In a nutshell: Researchers have discovered a link between psychotic-like experiences in otherwise healthy individuals and disruption to their brain connectivity – which could be used to identify people at high risk of developing schizophrenia.

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The human brain contains billions of nerve cells, which form networks – known as the human ‘connectome’ – that are important for healthy brain function. Aberrant connections in these networks can affect behaviour and cognition, and even lead to symptoms of psychosis such as hallucinations or delusions. Disorders such as schizophrenia are believed to arise as a result of abnormal brain connectivity.

In recent years, advances in neuroimaging techniques have enabled researchers to map the human connectome in more detail. Several studies have investigated its link to schizophrenia, showing that brain networks are disrupted and deteriorate as the illness progresses. However, only one study has looked at changes to the connectome in individuals who have had psychotic-like experiences but have not developed schizophrenia. It showed that they had subtle but detectable changes in their connectomes.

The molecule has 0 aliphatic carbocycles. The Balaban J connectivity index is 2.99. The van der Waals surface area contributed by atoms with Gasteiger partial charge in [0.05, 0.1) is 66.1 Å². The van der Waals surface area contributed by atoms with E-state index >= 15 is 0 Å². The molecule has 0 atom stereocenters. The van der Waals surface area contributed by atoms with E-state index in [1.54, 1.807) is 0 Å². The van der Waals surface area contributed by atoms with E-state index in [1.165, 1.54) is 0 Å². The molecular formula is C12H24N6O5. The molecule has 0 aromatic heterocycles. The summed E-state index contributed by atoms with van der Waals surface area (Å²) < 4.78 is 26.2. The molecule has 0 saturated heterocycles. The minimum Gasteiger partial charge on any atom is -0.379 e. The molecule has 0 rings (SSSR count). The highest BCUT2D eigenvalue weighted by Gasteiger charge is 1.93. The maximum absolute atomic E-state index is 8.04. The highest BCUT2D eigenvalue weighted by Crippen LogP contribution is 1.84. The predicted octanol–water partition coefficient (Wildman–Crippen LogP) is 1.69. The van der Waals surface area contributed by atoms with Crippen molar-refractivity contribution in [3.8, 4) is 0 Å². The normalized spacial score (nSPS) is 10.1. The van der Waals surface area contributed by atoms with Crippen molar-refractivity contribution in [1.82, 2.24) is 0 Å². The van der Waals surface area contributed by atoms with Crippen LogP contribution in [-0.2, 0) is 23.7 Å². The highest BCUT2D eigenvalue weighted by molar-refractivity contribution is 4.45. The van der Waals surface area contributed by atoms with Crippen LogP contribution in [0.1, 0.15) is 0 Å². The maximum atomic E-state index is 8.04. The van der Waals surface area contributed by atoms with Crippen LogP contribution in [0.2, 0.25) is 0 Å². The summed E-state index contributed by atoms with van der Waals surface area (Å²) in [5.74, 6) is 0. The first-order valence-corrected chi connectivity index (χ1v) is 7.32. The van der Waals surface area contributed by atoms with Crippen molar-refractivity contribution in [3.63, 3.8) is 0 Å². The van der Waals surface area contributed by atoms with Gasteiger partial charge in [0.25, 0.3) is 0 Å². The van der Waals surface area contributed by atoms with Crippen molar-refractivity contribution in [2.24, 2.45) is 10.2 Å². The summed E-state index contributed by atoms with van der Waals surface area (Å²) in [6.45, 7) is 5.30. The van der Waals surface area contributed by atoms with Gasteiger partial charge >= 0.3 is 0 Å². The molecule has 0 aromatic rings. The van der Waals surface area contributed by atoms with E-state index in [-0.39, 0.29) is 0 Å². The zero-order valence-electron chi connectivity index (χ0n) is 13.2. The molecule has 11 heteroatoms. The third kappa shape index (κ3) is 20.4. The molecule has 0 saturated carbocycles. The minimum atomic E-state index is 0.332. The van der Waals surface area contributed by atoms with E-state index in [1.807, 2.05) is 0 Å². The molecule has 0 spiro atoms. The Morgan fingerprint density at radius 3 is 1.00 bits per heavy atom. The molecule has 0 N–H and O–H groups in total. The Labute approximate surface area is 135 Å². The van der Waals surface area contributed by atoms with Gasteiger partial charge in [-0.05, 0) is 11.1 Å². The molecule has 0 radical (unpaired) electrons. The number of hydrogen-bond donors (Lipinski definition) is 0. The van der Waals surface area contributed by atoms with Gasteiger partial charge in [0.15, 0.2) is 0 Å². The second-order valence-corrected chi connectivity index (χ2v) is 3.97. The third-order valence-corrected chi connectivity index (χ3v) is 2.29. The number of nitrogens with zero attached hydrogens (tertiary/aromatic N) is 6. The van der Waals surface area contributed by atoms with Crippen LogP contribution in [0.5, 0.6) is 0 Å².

Brain Function CoE chief investigator Marta Garrido and colleagues Lena Oestreich and Roshini Randeniya from the Queensland Brain Institute conducted a similar study, but also assessed several other features of psychosis – such as depression and distress – that often appear before schizophrenia fully develops.

A group of healthy participants completed a comprehensive questionnaire about their psychotic-like experiences. They also underwent diffusion magnetic resonance imaging (MRI) of their brains, which the researchers used to estimate the connectivity between brain regions.

The researchers showed that participants with more psychotic-like experiences had weaker brain connectivity across the entire brain, similar to previous findings in schizophrenia.

The researchers’ discovery may help to identify individuals at high risk for developing schizophrenia, who might benefit from preventive treatments.

Next steps:
The researchers are investigating whether structural and functional changes in brain connectivity can be used to predict psychotic-like experiences in healthy people.

Oestreich, L.K.L., Randeniya, R., Garrido, M.I. (2018). White matter connectivity reductions in the pre-clinical continuum of psychosis: A connectome study. Human Brain Mapping. doi:

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